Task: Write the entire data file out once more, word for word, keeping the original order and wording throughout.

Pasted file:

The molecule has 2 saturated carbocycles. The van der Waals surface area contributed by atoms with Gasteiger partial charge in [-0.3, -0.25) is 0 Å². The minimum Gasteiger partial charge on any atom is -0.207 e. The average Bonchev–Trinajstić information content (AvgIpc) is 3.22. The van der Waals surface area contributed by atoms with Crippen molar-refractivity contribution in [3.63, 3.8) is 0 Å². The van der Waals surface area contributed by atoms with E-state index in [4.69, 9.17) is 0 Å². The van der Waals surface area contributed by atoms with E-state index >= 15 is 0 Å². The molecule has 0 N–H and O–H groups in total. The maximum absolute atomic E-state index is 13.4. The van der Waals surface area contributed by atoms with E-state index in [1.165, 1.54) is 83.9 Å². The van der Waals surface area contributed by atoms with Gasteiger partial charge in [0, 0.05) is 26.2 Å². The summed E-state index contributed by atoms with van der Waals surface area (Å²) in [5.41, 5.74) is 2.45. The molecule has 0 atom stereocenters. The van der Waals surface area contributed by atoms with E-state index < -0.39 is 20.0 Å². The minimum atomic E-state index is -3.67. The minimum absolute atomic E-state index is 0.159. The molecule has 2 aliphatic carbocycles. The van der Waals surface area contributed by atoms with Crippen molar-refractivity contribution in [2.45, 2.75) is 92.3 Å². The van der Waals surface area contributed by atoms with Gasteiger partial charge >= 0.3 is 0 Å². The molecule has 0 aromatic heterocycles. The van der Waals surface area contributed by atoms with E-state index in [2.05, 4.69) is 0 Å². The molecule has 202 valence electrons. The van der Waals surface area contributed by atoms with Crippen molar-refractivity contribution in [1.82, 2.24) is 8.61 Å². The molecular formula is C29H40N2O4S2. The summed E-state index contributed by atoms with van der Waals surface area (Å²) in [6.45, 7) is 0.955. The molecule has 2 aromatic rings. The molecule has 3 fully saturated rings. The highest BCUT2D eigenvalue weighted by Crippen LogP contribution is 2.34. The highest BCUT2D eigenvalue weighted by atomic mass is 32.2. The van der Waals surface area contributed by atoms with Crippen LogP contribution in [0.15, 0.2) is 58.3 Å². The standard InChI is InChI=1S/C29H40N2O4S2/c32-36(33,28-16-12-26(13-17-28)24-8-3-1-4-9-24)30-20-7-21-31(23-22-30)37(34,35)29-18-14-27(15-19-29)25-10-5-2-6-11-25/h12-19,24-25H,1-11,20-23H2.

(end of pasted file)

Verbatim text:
The molecule has 2 saturated carbocycles. The van der Waals surface area contributed by atoms with Gasteiger partial charge in [-0.3, -0.25) is 0 Å². The minimum Gasteiger partial charge on any atom is -0.207 e. The average Bonchev–Trinajstić information content (AvgIpc) is 3.22. The van der Waals surface area contributed by atoms with Crippen molar-refractivity contribution in [3.63, 3.8) is 0 Å². The van der Waals surface area contributed by atoms with E-state index in [4.69, 9.17) is 0 Å². The van der Waals surface area contributed by atoms with E-state index >= 15 is 0 Å². The molecule has 0 N–H and O–H groups in total. The maximum absolute atomic E-state index is 13.4. The van der Waals surface area contributed by atoms with E-state index in [1.165, 1.54) is 83.9 Å². The van der Waals surface area contributed by atoms with Gasteiger partial charge in [0, 0.05) is 26.2 Å². The summed E-state index contributed by atoms with van der Waals surface area (Å²) in [5.41, 5.74) is 2.45. The molecule has 0 atom stereocenters. The van der Waals surface area contributed by atoms with E-state index < -0.39 is 20.0 Å². The minimum atomic E-state index is -3.67. The minimum absolute atomic E-state index is 0.159. The molecule has 2 aliphatic carbocycles. The van der Waals surface area contributed by atoms with Crippen molar-refractivity contribution in [2.45, 2.75) is 92.3 Å². The van der Waals surface area contributed by atoms with Gasteiger partial charge >= 0.3 is 0 Å². The molecule has 0 aromatic heterocycles. The van der Waals surface area contributed by atoms with E-state index in [2.05, 4.69) is 0 Å². The molecule has 202 valence electrons. The van der Waals surface area contributed by atoms with Crippen molar-refractivity contribution in [1.82, 2.24) is 8.61 Å². The molecular formula is C29H40N2O4S2. The summed E-state index contributed by atoms with van der Waals surface area (Å²) in [6.45, 7) is 0.955. The molecule has 2 aromatic rings. The molecule has 3 fully saturated rings. The highest BCUT2D eigenvalue weighted by Crippen LogP contribution is 2.34. The highest BCUT2D eigenvalue weighted by atomic mass is 32.2. The van der Waals surface area contributed by atoms with Crippen LogP contribution in [0.15, 0.2) is 58.3 Å². The standard InChI is InChI=1S/C29H40N2O4S2/c32-36(33,28-16-12-26(13-17-28)24-8-3-1-4-9-24)30-20-7-21-31(23-22-30)37(34,35)29-18-14-27(15-19-29)25-10-5-2-6-11-25/h12-19,24-25H,1-11,20-23H2.